You can see that the sleeves are narrower than some of the other patterns in this line. This seems like a good place to mention that I did overlay some other CLD patterns on top of this one, with the idea of borrowing a shoulder and a sleeve from another pattern. Let me tell you, each pattern really is different. Many of them are shirt-like in nature and appear somewhat similar because of that, but they really are cut differently from one another.

I really liked the linen version (which I made without the hidden button placket and double collar band for speedy testing), so I bit the bullet, unpicked the dupioni one at the shoulder and sleeve seams, recut it, and re-stitched. Better! It’s improved even more with a small shoulder pad, and I can live with that. Small pads will be permanently installed.

I’m doing my Betty Rubble hands in these photos so you can see the width of the sleeve. The drafted sleeve length is long enough that I can turn up little cuffs and still have them wrist length – and the instructions have that sleeve seam finished so you can turn up a good 3 inches or so and they are attractive on the inside.

Lesson learned. Make the muslin first, not second. Now that the little shoulder issue is sorted out, I think this will be one of my favorite casual shirt patterns. And, I get to add two to the  Shirt-A-Month tally!

Sam #8 and Vogue 8810

The shirt for August is one for the spouse – hence the hanger shot instead of one on the dressform. This is Kwik Sew 2935, a short-sleeved sport shirt with convertible collar and back pleats.  Also included is a pattern for an “On Golden Pond bucket hat. This is the second shirt I’ve made from this pattern. The first one was an experiment…I made something I was pretty sure he never would have picked out (I used fabric with -gasp- a stripe in it!), but he actually wore it. Maybe he is just sucking up? But since the first one has actually appeared in public more than once, I made a second, in a fabric that is much more like what he would choose from a rack in a store. It has a stripe, too, but it is just a self-colored woven textured stripe, and I made a few other changes at Spouse’s request. The original design has a little button loop sewn at the top of the center front, to use if buttoning the very top button. Spouse found that fussy. He also did not liked the buttons on the chest pockets.

So for this iteration, there is a single pocket with no button, and no little loop. I actually liked the little loop, so I will use it on some shirts for myself. This new one has also been worn a few times, which has emboldened me to make more. Annie-Oh on PatternReview mentioned that she had been happy with the cottons she has ordered from Before you could say “aloha”, there were a few pieces on the way to my place. One piece earmarked for another one of these KS2935 shirts is a lovely barkcloth with an oriental print. It looks kind of purplish in the photo but is actually navy & eggshell.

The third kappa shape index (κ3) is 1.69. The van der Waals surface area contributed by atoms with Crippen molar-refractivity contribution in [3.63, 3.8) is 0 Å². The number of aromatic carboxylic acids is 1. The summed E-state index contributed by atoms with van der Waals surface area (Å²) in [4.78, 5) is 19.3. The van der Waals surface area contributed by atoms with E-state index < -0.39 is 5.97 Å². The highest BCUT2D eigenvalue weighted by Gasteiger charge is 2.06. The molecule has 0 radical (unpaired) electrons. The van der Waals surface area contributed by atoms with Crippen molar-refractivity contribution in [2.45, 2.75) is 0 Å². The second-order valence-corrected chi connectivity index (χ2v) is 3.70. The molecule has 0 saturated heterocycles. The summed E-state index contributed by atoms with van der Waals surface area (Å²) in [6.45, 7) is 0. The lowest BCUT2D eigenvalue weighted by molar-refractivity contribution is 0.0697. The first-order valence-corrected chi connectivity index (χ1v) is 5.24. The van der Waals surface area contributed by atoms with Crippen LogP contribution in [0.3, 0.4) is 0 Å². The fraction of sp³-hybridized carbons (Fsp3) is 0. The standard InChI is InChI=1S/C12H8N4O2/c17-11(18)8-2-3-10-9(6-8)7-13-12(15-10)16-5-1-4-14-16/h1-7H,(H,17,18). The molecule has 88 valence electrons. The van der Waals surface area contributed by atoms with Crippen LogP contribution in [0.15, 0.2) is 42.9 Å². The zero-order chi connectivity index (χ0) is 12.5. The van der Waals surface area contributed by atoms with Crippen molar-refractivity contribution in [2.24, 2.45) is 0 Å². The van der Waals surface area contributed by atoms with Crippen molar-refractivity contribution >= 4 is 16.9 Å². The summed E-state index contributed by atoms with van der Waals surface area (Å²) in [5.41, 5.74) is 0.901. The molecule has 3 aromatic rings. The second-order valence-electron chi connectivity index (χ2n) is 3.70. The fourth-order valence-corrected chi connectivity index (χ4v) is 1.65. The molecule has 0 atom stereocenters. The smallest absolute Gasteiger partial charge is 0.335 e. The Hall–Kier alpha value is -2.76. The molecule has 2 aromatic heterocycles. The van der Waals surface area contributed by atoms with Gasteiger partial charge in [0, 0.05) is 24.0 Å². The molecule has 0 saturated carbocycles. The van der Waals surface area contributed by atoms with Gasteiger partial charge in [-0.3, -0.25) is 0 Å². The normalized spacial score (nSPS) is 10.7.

I also ordered another print for him, and one for myself, too…just to amortize the shipping costs. Yeah, that’s the ticket…

I have tried a few KS patterns for myself and they haven’t really worked for me, but this one is a winner.

Another recent project was from Vogue 8810.When this pattern came out, I thought it would adapt to make a nice top (no dresses for me) from a stashed lightweight cotton with a depression-era type print. The pattern bodice has a vintage vibe to me and just seemed right.

There were lots of changes made to make it work for that soft voile. Both bodice and back were enlarged below the bust so that it would not cling on the hip. The pattern has the skirt cut separately, so the bodice ends at the waist and had to be lengthened to be a top. I was not going to use the casing/drawstring, but decided to tame the fullness I had added with some pintucks at the waist. There are a total of 16 1/8 inch tucks, 4 on each side of both the front and back.

You get a nice bathroom mirror shot to show that it has a little shape – not too much. I’ve learned that I really need a forward shoulder & neck adjustment on just about every pattern, no matter who it comes from. The result is that now nothing ever sits right on the dressform, because old Red Sonja has better posture than I. What a difference that adjustment makes in the wearing of the clothes!

Now for a gripe on the Vogue pattern. YOU CANNOT MAKE A SLEEVELESS GARMENT JUST BY LEAVING OFF THE SLEEVES! I raised the bottom of the armhole 5/8 of an inch and it was not enough.  All the big 4 issue patterns where they show a sleeveless view, but there’s only one bodice. It just doesn’t work like that. I can still wear my cool little blouse, because I always wear a jacket when I’m in public, but this time I think the lesson is learned. In future I will always copy from a TNT sleeveless when they haven’t provided a bodice specifically for the sleeveless view.